Now, when I call multiplier, I just have an empty Hash; it says wrong number of arguments (0 for 1); let's see, if I put those parentheses, if that fixes it...it does!0949

With a Hash, make sure you have parentheses.0963

Notice, I pass an empty Hash in there; all that is going to do is say, "You passed in a Hash; you didn't give me the indication to define them in there; I'm just going to use the default I've already defined in the code: 1 times 2 times 3 times 4, and that's going to be 24."0968

I can also define a couple of those values; so that key, 1, I make that 2, and that key 2--I'm going to make that 3.0986

This is going to be 2 times 3 times 3 times 4, and I get 72.1003

I actually can define them all; I'm going to define them all as 1, so my value should be 1, too.1010

My value is 1: 1 times 1 times 1 times 1.1025

Notice, I'm passing a bunch of different values--some of them I don't even define, but it's allowing me to do it, because I'm using this Hash, and in my code, I tell it these default values that I can specify.1029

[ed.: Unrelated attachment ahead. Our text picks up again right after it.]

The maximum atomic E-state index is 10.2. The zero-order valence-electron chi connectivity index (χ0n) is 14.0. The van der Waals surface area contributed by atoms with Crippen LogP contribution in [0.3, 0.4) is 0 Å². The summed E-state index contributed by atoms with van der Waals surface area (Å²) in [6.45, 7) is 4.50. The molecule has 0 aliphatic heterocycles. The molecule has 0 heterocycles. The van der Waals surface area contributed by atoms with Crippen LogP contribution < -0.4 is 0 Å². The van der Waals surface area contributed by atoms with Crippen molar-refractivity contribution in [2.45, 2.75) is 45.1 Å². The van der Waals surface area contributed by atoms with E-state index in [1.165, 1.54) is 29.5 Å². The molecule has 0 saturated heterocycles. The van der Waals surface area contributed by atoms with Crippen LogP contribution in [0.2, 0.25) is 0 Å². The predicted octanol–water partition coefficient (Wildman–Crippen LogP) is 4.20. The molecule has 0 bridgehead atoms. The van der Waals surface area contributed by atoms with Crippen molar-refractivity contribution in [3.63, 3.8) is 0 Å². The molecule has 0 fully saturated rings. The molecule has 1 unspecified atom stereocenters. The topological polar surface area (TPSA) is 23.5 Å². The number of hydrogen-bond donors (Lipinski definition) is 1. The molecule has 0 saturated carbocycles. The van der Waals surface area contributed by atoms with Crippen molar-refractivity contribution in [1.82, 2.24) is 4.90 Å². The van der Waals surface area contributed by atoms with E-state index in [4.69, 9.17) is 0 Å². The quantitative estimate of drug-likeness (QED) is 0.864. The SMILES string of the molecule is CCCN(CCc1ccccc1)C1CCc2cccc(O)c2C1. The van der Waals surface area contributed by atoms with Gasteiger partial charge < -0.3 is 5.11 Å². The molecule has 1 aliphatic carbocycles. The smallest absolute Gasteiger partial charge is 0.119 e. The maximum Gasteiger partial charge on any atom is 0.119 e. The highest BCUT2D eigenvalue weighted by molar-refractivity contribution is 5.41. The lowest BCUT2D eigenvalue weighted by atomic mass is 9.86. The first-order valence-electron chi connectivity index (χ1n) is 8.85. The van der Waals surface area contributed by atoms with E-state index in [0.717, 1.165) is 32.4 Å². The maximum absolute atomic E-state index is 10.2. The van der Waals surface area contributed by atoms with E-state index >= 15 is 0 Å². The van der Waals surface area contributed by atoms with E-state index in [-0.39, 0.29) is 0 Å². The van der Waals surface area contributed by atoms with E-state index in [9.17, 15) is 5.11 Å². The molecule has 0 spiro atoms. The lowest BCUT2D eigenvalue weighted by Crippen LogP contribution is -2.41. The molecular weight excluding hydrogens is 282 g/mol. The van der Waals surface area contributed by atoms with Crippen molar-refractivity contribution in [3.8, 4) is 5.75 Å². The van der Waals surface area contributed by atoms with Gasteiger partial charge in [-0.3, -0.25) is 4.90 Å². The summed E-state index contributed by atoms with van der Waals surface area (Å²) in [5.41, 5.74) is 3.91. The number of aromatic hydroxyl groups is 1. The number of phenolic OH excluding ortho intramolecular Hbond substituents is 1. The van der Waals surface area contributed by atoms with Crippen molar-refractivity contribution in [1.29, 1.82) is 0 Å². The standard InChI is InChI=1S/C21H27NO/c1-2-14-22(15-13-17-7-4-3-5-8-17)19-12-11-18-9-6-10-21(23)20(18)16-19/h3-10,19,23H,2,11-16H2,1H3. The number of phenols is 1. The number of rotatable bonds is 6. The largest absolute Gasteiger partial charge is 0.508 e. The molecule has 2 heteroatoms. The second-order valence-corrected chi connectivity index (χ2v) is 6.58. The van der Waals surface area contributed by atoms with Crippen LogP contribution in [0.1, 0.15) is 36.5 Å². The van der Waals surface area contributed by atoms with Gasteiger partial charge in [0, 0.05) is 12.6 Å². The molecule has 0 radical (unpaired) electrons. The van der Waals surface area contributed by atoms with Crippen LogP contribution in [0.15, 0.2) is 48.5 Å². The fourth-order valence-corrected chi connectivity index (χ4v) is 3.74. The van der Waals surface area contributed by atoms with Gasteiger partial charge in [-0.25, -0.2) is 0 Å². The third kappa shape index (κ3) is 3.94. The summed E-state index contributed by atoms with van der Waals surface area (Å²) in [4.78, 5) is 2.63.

For this one, it's 5 times 2 times 3 times 4; it's 120.1051

Remember, I can still pass in other parameters to this.1062

I have this Hash, but I can also pass in other parameters after this, and I can still process it, also.1065

Depending on what you're doing...I just want you to get the concept down.1072

That is using Hashes with arguments.1080

Let's quickly go over the RDoc for the method.1083

It's very simple; it has method, and it has Proc, because they are so closely integrated.1093

Proc to block, block to Proc...we talked about that...1103

Notice here, it does have some methods to check for equality: "Two method objects are equal if they are bound to the same object and refer to the same method definition."1107

You already saw the call method in action--"Invokes the meth with specified arguments, returning the method's return value."1116

There is a method called arity--"Returns an indication of the number of arguments accepted by a method."1128

You already saw the call method...1135

You can also use inspect or to_s to return "the name of the underlying method."1140

This is interesting; you can also call parameters, and it "returns the parameter information" of that method.1148

Receiver "returns the bound receiver of the method object."1156

We already talked in a previous lesson about unbind--"Dissociates meth from its current receiver."1160

Let's see that in action--this parameters.1169

So, multiplier.parameters...wrong number of arguments...it's probably not being used in the right way...1176

Anyway, I will let you look deeper into that RDoc.1196

That is the end of the methods lesson, part 2 of 2.1202

See you again at Educator.com!1208